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youngPOWER conference to take place over zoom

The+youngPOWER+conference%2C+which+brings+together+students+to+talk+about+social+justice+issues%2C+has+happened+in+the+past+in+person.+However%2C+this+year%2C+it+will+happen+for+the+first+time+over+Zoom+March+19+to+20.+
Cameron Spurr
The youngPOWER conference, which brings together students to talk about social justice issues, has happened in the past in person. However, this year, it will happen for the first time over Zoom March 19 to 20.

According to their website, the youngPOWER conference brings together schools from across London to “break down stereotypes, explore issues of power, prejudice and privilege, and identify paths for taking action in our communities.” 

The conference will be held over Zoom for the first time and will take place from 4 to 6 p.m. March 19 and 10 a.m. to 12 p.m. March 20.

The conference has been organized by students and faculty from ASL, Westminster Academy and Harris Academy, and participation will be open to students from other schools as well. In order to form the conference, the leadership committee of schools decided on which issues they especially wanted to focus on.

Conference organizer Tarika Roy (’21) said the focus topics were influenced by what is currently prevalent throughout society; one of these chosen topics is Black Lives Matter.

Black Lives Matter has had so many things happen in the past couple of years. You can’t have a social justice conference without talking about BLM just because it’s so relevant in today’s world.

— Tarika Roy ('21)

“It’s mainly about what’s going on in the world,” she said. “Black Lives Matter has had so many things happen in the past couple of years. You can’t have a social justice conference without talking about BLM just because it’s so relevant in today’s world.”

Among other activities, the conference includes keynote speakers, workshops, an identifier activity and a BLM panel.

Director of Community Action Brandon Block, a Co-Conference Advisor of the event, said the open mic is also intended to be a very impactful activity where all students can present about a social justice issue. 

“In the past, it’s been very powerful for ASL students to hear those voices and it breaks down stereotypes in a way,” he said. “People who may be from very different backgrounds from ASL students are expressing their truth in a way that ASL students don’t always hear.” 

However, due to challenges of organizing the conference over Zoom, certain changes have been made. Conference organizer Maxine Wadsworth (’22) said instead of being able to talk with others during the breaks, this interaction will have to happen within the meeting.

The fabric of London is much more diverse and complex than they might think at first. Whether we have lifers who started in K1 or students who arrived from other schools, I feel like that has a big impact on them in that respect.

“The casual talking is no longer a huge thing because everyone’s on Zoom, so during the breaks you log off your computer,” she said. “The main difference is being able to meet people from other schools between the workshops, so we have to try to incorporate that time in the Zooms or in the whole youngPOWER meeting.”

World Languages and Cultures Teacher Mario Rojas, a Co-Conference Advisor of the event, said the conference allows students to see the greater London community beyond the confines of ASL.  

“The fabric of London is much more diverse and complex than they might think at first,” he said. “Whether we have lifers who started in K1 or students who arrived from other schools, I feel like that has a big impact on them in that respect.”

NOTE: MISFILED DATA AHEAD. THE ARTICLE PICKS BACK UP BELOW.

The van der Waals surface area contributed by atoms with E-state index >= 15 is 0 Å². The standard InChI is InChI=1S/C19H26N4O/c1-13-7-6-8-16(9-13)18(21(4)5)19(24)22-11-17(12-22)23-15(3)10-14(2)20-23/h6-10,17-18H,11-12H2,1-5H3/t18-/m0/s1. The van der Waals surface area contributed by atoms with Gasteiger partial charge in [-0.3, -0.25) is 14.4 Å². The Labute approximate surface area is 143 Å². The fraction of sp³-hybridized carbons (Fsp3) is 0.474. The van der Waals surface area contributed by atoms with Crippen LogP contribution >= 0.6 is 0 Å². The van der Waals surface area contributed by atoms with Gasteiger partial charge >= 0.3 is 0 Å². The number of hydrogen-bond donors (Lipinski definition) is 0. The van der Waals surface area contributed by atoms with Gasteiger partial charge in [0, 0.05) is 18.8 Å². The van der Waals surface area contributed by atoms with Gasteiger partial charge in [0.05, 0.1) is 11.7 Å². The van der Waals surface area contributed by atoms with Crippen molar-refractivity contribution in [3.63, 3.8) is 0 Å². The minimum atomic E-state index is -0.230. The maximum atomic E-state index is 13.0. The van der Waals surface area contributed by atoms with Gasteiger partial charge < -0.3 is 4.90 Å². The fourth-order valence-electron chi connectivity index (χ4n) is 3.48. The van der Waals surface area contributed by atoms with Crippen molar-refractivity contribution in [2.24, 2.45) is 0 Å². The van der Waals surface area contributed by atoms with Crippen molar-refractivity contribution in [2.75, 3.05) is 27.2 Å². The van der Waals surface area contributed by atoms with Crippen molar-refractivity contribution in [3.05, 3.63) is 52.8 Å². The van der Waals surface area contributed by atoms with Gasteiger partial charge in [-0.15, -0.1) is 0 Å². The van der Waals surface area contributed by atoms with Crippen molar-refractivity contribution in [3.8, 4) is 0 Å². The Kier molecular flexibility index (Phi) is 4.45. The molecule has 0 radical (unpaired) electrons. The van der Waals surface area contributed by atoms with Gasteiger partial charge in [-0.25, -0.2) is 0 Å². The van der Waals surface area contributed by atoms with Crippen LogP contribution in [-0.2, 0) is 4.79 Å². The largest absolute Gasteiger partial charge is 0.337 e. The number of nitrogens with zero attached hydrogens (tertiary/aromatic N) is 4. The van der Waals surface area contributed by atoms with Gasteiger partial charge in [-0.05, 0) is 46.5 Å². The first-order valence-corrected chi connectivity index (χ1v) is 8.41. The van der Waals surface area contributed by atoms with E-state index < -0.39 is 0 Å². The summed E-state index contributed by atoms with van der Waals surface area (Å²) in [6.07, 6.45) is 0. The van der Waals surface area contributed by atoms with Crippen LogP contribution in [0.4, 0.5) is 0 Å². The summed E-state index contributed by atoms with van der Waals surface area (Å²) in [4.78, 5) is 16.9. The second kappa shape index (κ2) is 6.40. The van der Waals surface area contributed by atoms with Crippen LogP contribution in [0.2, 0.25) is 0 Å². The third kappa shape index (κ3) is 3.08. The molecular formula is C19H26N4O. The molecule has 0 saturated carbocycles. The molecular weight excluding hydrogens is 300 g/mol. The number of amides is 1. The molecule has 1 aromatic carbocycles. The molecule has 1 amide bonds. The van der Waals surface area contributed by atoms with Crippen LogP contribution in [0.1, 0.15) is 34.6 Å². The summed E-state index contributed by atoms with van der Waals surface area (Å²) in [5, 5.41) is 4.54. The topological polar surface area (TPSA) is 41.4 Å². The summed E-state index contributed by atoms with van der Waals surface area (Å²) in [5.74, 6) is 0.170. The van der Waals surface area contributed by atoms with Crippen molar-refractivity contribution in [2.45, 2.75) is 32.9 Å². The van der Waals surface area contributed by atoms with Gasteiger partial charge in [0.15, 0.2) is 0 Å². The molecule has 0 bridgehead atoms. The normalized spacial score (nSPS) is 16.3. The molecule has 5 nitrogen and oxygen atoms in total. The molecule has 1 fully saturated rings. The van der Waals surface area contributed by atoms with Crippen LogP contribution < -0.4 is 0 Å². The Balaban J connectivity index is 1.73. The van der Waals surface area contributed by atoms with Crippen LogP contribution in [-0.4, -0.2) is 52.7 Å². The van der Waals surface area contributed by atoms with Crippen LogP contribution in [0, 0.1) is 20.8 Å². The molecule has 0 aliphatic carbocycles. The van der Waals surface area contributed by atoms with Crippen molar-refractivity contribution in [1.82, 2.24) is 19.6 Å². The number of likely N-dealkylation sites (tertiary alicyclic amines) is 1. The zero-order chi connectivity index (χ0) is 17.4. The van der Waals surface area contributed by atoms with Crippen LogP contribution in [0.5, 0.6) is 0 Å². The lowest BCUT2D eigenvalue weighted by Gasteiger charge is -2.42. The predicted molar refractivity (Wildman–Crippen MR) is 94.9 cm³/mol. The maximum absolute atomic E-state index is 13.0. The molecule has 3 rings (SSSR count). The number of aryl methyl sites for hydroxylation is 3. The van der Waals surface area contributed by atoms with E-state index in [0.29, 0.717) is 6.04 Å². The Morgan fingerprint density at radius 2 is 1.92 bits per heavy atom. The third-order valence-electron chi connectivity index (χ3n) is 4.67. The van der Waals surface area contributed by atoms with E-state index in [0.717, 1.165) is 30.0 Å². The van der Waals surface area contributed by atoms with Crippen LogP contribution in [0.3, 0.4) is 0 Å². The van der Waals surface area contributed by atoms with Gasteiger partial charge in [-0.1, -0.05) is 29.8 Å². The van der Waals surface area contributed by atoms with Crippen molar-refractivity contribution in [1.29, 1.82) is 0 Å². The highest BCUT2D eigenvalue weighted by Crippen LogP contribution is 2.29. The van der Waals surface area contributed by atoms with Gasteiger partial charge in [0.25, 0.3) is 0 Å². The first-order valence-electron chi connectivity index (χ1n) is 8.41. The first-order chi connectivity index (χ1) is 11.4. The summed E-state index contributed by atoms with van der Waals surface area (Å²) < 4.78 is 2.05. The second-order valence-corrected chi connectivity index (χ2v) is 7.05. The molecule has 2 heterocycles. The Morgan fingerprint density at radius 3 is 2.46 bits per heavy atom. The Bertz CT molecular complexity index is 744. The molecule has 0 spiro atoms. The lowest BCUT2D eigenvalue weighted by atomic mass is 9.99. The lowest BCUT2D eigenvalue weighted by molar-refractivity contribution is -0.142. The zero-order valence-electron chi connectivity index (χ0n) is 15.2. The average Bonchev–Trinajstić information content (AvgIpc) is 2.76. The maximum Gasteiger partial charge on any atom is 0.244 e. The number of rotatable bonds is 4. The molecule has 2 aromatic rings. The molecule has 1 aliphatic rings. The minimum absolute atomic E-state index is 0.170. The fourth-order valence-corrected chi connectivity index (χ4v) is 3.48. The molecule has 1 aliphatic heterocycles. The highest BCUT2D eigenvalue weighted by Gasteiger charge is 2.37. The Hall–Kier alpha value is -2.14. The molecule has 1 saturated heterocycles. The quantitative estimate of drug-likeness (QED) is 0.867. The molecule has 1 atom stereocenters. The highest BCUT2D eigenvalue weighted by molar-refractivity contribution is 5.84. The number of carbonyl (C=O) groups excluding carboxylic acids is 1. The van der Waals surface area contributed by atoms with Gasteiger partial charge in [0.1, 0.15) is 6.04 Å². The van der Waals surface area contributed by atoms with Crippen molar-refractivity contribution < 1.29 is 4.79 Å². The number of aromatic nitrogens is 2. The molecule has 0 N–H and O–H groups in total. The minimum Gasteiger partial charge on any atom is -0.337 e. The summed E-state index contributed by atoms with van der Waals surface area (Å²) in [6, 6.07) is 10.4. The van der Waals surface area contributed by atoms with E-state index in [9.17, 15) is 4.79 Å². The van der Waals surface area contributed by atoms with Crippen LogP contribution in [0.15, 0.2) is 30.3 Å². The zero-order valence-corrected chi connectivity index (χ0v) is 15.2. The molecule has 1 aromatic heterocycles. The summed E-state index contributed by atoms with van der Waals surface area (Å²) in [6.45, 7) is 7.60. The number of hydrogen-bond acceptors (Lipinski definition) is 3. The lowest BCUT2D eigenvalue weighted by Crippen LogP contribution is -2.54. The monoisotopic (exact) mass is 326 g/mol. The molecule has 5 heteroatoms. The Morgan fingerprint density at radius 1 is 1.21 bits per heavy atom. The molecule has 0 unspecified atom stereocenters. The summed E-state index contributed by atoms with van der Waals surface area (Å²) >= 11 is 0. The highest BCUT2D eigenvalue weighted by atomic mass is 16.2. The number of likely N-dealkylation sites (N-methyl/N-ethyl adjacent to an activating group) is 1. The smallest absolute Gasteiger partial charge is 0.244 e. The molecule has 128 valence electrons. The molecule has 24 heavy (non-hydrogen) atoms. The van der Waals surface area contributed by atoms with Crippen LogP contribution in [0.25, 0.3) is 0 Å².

It takes a lot more courage to unmute yourself and speak on Zoom than it does in person.

— Maxine Wadsworth ('22)

In terms of how ASL students interact with those from other schools, Wadsworth said she hopes they will converse openly.

“I ultimately hope that they’ll be really positive, excited and open to having conversations as well as embracing the awkward Zoom silence,” she said. “It takes a lot more courage to unmute yourself and speak on Zoom than it does in person.”

Rojas said in past conferences, he has seen ASL students interact well with students from other schools by participating and taking leadership positions.

“I see students interacting with everyone with respect and with genuine curiosity and empathy,” he said. “We really wanted to continue with the conference because it shows so much of what we want our students to be from ASL.”

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About the Contributors
Sophia Bassi, Lead News Editor
Sophia Bassi (’24) is the Lead News Editor for The Standard. She began exploring journalism in Grade 6 on the Middle School newspaper, The Scroll, and sees journalism as a powerful way to inform the community. Outside of The Standard, Bassi is on the Sustainability Council and plays competitive tennis.
Vittoria Di Meo, Sports Editor: Online
Vittoria Di Meo (’24) is the Sports Editor: Online for The Standard and this is her fourth year in the publication. Di Meo started writing for the Middle School newspaper, The Scroll in Grade 8 and soon found an instant attraction to journalism. Di Meo loves writing and is excited by the opportunity to shine light on current events. Outside of The Standard Di Meo has tried out all kinds of sports but has discovered she mostly enjoys running by herself to listen to music and challenge limits.
Cameron Spurr, Editor-in-Chief
Cameron Spurr (’22) is the Editor-in-Chief of The Standard. He joined staff in Grade 9 as a staff writer and became News Editor: Print the following year. In Grade 11, Spurr was the Lead News Editor. He found a passion for journalism early in high school, and always strives to be a quality source of information for his readers.

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